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Political Animal

Game On

By Brian Morton | Posted 8/27/2008

In the spring of 1988, I was work-ing in radio news in Washington, D.C., and often the editor on the desk at the time would send reporters out into the street to get comment on the "issue of the morning." In the business, this pointless, time-filling and uninformative exercise is called the "man on the street" interview, but it has also been termed by some old-timers as a "Triple A"--"Ask Any Asshole."

The "Triple A" never produces any news; aside from filling up a space in a newscast that could ostensibly be used for real news, its sole purpose is to get the people interviewed to listen to your radio station. If you're really lucky, they might be one of the faceless masses who fill out an Arbitron diary, thus skewing the ratings in your direction and allowing the sales side to jack up advertising rates.

Rarely do people actually want to comment to an anonymous man with a radio microphone on topics of interest in the news, most especially in Washington, which is a small company town where small gaffes can be amplified into career-ending mistakes. Perhaps the only time people enthusiastically offered their opinions to my microphone was after Oliver North was convicted (later overturned on a technicality) on charges of shredding documents, accepting illegal gifts, and obstructing a congressional inquiry stemming from the Iran-Contra affair.

In the spring of 1988, during the Democratic primary season, Delaware Sen. Joseph Biden, two years younger than Barack Obama is now, was running for president. When the news erupted that Biden had essentially lifted a speech wholesale from British politician Neil Kinnock, it was the story of the morning, and I was sent out into the street to get comment.

Never before had people literally run away from my mic. It wasn't just a nonstory, it was a "no" story, and it pointed out to me both the futility of the "man on the street" story and the fickleness of the news media. Biden dropped out of the presidential race and served on in the Senate.

Here we are, 20 years later, and Biden has made no serious gaffes, and what little ones he has made (calling Obama "articulate and bright and clean and a nice-looking guy") have obviously been forgotten and forgiven. And now he is the No. 2 on the Democratic ticket, which isn't a bad thing--there are plenty of worse choices Obama could have made.

My feelings on Biden are that he's strong on foreign policy, he's a fighter, he's as regular a guy as you'll find in the millionaire's club that is the U.S. Senate, and he might loosen Obama up a bit on the campaign trail. Biden was the guy who pointed out the crushing truth about Rudy Giuliani, that the only three things that came out of his mouth on the stump were "a noun, a verb, and 9-11," and with any luck, he'll be the attack dog that points out that John McCain is doing the same thing with the "prisoner of war" line.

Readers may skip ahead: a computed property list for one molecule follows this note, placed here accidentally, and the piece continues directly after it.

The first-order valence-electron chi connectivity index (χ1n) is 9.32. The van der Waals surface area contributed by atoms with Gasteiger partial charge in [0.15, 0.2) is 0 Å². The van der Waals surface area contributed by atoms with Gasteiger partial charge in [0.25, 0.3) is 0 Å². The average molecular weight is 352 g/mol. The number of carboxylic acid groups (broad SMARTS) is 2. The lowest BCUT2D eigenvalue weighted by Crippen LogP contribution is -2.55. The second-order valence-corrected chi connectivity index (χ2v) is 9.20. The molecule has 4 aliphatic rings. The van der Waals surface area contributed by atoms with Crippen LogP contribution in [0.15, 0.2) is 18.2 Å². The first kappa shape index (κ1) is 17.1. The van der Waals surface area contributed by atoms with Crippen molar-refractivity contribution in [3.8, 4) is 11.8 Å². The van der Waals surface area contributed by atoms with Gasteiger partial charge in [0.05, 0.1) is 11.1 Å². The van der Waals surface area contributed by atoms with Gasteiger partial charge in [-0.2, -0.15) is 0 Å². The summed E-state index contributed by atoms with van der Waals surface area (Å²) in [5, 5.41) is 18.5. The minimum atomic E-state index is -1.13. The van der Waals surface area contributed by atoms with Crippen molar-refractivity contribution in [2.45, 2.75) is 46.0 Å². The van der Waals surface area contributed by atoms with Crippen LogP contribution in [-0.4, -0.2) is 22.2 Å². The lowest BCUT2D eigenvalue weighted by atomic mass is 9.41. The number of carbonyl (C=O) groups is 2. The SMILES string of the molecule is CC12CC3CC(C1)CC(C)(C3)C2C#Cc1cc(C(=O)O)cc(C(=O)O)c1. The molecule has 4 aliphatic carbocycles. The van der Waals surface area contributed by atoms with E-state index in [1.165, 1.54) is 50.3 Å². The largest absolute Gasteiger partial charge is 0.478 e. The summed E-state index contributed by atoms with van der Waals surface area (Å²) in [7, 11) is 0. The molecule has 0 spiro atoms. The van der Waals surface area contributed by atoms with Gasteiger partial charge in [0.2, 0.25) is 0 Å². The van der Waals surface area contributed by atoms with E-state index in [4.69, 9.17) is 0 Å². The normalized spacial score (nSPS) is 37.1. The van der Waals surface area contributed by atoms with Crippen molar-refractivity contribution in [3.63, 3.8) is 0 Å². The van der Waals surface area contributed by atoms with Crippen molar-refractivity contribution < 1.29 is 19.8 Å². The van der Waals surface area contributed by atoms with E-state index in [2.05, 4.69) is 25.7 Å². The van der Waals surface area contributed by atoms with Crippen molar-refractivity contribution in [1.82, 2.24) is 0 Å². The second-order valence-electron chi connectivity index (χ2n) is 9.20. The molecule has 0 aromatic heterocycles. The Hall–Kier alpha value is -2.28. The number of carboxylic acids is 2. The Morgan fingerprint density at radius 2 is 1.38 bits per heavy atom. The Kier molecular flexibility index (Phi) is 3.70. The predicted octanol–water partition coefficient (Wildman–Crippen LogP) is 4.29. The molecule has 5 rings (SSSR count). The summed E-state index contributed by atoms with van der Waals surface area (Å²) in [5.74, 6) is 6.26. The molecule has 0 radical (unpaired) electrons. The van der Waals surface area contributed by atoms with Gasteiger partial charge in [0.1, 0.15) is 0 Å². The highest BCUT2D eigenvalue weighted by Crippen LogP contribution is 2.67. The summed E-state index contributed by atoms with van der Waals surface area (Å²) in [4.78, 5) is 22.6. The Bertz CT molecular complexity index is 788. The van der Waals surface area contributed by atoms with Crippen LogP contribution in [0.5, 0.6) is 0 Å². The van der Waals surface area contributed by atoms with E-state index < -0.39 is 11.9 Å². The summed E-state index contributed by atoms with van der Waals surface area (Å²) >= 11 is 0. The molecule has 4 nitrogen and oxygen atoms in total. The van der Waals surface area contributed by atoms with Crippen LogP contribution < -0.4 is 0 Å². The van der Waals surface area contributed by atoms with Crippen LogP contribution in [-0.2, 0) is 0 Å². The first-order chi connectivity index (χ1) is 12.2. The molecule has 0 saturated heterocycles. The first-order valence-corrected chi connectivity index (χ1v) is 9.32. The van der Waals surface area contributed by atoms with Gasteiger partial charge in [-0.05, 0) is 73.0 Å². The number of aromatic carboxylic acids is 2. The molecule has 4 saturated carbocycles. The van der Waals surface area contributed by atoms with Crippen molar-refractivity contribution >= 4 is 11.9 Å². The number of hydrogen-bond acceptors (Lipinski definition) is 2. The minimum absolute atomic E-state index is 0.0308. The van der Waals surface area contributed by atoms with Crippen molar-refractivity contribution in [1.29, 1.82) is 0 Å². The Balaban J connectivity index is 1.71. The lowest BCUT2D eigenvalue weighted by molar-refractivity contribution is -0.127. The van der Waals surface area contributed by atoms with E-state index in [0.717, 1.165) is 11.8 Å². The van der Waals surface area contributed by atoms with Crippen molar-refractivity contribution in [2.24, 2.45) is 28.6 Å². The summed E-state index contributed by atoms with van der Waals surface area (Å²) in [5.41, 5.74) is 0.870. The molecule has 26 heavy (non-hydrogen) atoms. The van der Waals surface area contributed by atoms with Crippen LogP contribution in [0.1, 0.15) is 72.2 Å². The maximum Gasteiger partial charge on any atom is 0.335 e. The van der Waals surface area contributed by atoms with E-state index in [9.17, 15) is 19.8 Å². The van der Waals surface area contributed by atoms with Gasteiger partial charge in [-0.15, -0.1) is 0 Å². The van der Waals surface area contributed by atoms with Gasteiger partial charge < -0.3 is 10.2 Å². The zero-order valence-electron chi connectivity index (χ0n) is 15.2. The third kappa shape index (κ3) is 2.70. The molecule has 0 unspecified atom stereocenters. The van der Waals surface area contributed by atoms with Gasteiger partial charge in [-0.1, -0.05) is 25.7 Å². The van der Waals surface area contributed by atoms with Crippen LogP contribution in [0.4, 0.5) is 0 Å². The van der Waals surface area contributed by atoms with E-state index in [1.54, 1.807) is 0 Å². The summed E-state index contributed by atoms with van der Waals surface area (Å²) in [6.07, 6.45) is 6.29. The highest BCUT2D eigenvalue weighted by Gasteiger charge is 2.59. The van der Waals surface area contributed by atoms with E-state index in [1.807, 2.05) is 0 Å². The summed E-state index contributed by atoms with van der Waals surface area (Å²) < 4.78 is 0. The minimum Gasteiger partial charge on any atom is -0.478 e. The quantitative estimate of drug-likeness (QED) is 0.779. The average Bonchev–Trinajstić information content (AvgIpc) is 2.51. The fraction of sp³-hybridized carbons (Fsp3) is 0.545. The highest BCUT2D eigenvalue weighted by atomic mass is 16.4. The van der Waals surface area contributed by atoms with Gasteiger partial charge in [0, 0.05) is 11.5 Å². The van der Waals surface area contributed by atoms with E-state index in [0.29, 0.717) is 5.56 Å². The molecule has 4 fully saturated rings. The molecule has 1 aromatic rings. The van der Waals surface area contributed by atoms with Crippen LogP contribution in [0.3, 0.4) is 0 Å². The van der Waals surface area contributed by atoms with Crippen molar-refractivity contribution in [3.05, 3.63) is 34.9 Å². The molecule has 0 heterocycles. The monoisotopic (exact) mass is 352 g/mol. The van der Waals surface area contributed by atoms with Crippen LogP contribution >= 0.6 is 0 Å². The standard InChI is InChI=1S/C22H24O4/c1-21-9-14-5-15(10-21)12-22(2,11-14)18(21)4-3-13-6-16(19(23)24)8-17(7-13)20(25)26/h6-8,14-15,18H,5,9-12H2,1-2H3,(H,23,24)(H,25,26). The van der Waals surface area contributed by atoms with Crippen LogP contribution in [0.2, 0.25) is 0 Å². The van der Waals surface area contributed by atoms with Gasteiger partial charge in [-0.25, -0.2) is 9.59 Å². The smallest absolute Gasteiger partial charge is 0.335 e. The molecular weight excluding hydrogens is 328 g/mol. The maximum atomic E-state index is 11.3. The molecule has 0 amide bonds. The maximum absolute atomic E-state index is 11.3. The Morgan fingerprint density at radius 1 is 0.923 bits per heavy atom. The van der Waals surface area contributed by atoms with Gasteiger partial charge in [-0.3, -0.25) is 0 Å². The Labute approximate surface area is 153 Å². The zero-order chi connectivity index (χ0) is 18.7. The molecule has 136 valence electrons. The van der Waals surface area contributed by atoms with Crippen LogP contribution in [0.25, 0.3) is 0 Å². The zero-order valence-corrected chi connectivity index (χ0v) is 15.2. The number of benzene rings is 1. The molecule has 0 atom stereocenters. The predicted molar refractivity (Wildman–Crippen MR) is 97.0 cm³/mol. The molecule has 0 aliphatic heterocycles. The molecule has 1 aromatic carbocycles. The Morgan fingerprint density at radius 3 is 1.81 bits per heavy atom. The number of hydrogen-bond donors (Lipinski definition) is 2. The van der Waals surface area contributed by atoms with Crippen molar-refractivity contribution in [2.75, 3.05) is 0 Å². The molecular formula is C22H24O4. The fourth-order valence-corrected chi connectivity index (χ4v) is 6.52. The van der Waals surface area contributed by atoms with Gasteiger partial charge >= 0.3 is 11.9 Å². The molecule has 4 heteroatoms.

In the modern era's super-thorough candidate vetting, it's a rarity that a vice-presidential pick sinks a ticket. Dan Quayle was probably the weakest VP pick in the last 30 years, but even he didn't scupper George H.W. Bush in the general election, despite getting pulverized by Lloyd Bentsen in the 1988 vice-presidential debate. (Adm. James Stockdale doesn't count, since Ross Perot in 1992 never stood a chance of winning.)

During a campaign, the veep is the guy who is "surrogate No. 1" for the top of the ticket--he (or she) is the one who throws the sharper elbows if the fight gets dirty. Biden, with his years of foreign-policy experience, will be able to stand toe to toe with whoever McCain picks, especially when it comes to the issue of the Iraq war, where he or she will have to defend the Arizona senator's "maybe a hundred [years]" policy.

The signs are pointing to an ugly fall campaign, after last week's episode where McCain couldn't recall exactly how many houses he and his wife own. In an economy where untold numbers of Americans stand to lose their homes due to the mortgage crisis, rising unemployment, and the Chinese sitting on a mountain of U.S. debt, McCain isn't going to come off looking good if the debate centers on economics--so his camp will fight dirty.

If the issue is Iraq, polls have shown for more than three years that Americans want out, so that means the only road the McCain campaign can travel is to wrap its candidate in the flag, impugn Obama's patriotism, and try and keep Bush's shadow as far away as possible.

The summer games are over, and the fall games are beginning. Biden may not be the perfect candidate, but "perfect" is rarely necessary when "good" will do just fine. Fasten your seat belts, folks--it's going to be a bumpy ride to November.

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Tags: barack obama, joe biden

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